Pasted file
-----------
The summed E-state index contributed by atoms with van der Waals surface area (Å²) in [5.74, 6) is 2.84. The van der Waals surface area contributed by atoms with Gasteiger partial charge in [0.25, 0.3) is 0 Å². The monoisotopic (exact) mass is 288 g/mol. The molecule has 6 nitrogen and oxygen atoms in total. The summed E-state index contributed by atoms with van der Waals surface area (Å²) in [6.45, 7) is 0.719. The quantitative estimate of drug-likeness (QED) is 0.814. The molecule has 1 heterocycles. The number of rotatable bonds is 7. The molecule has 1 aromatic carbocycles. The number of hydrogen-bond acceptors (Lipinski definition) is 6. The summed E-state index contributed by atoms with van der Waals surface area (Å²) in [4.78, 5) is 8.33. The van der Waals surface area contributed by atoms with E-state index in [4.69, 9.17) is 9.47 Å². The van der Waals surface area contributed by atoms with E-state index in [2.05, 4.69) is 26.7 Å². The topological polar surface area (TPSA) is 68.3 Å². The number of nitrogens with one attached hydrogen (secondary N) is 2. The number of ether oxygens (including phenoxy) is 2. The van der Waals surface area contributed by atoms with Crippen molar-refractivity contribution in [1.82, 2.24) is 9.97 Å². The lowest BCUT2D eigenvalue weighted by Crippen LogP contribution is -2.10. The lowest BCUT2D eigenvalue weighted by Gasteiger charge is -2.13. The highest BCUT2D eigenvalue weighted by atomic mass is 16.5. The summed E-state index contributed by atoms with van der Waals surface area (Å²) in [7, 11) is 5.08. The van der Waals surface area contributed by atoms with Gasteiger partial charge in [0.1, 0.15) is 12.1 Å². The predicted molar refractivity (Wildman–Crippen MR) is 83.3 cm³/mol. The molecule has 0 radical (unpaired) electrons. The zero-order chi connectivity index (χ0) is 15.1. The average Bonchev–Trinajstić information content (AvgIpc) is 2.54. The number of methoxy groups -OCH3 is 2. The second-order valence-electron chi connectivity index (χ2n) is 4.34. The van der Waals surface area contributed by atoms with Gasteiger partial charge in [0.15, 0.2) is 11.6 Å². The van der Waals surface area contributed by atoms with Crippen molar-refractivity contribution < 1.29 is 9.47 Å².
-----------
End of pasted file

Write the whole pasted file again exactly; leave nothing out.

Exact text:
The summed E-state index contributed by atoms with van der Waals surface area (Å²) in [5.74, 6) is 2.84. The van der Waals surface area contributed by atoms with Gasteiger partial charge in [0.25, 0.3) is 0 Å². The monoisotopic (exact) mass is 288 g/mol. The molecule has 6 nitrogen and oxygen atoms in total. The summed E-state index contributed by atoms with van der Waals surface area (Å²) in [6.45, 7) is 0.719. The quantitative estimate of drug-likeness (QED) is 0.814. The molecule has 1 heterocycles. The number of rotatable bonds is 7. The molecule has 1 aromatic carbocycles. The number of hydrogen-bond acceptors (Lipinski definition) is 6. The summed E-state index contributed by atoms with van der Waals surface area (Å²) in [4.78, 5) is 8.33. The van der Waals surface area contributed by atoms with E-state index in [4.69, 9.17) is 9.47 Å². The van der Waals surface area contributed by atoms with E-state index in [2.05, 4.69) is 26.7 Å². The topological polar surface area (TPSA) is 68.3 Å². The number of nitrogens with one attached hydrogen (secondary N) is 2. The number of ether oxygens (including phenoxy) is 2. The van der Waals surface area contributed by atoms with Crippen molar-refractivity contribution in [1.82, 2.24) is 9.97 Å². The lowest BCUT2D eigenvalue weighted by Crippen LogP contribution is -2.10. The lowest BCUT2D eigenvalue weighted by Gasteiger charge is -2.13. The highest BCUT2D eigenvalue weighted by atomic mass is 16.5. The summed E-state index contributed by atoms with van der Waals surface area (Å²) in [7, 11) is 5.08. The van der Waals surface area contributed by atoms with Gasteiger partial charge in [0.1, 0.15) is 12.1 Å². The predicted molar refractivity (Wildman–Crippen MR) is 83.3 cm³/mol. The molecule has 0 radical (unpaired) electrons. The zero-order chi connectivity index (χ0) is 15.1. The average Bonchev–Trinajstić information content (AvgIpc) is 2.54. The number of methoxy groups -OCH3 is 2. The second-order valence-electron chi connectivity index (χ2n) is 4.34. The van der Waals surface area contributed by atoms with Gasteiger partial charge in [0.15, 0.2) is 11.6 Å². The van der Waals surface area contributed by atoms with Crippen molar-refractivity contribution < 1.29 is 9.47 Å².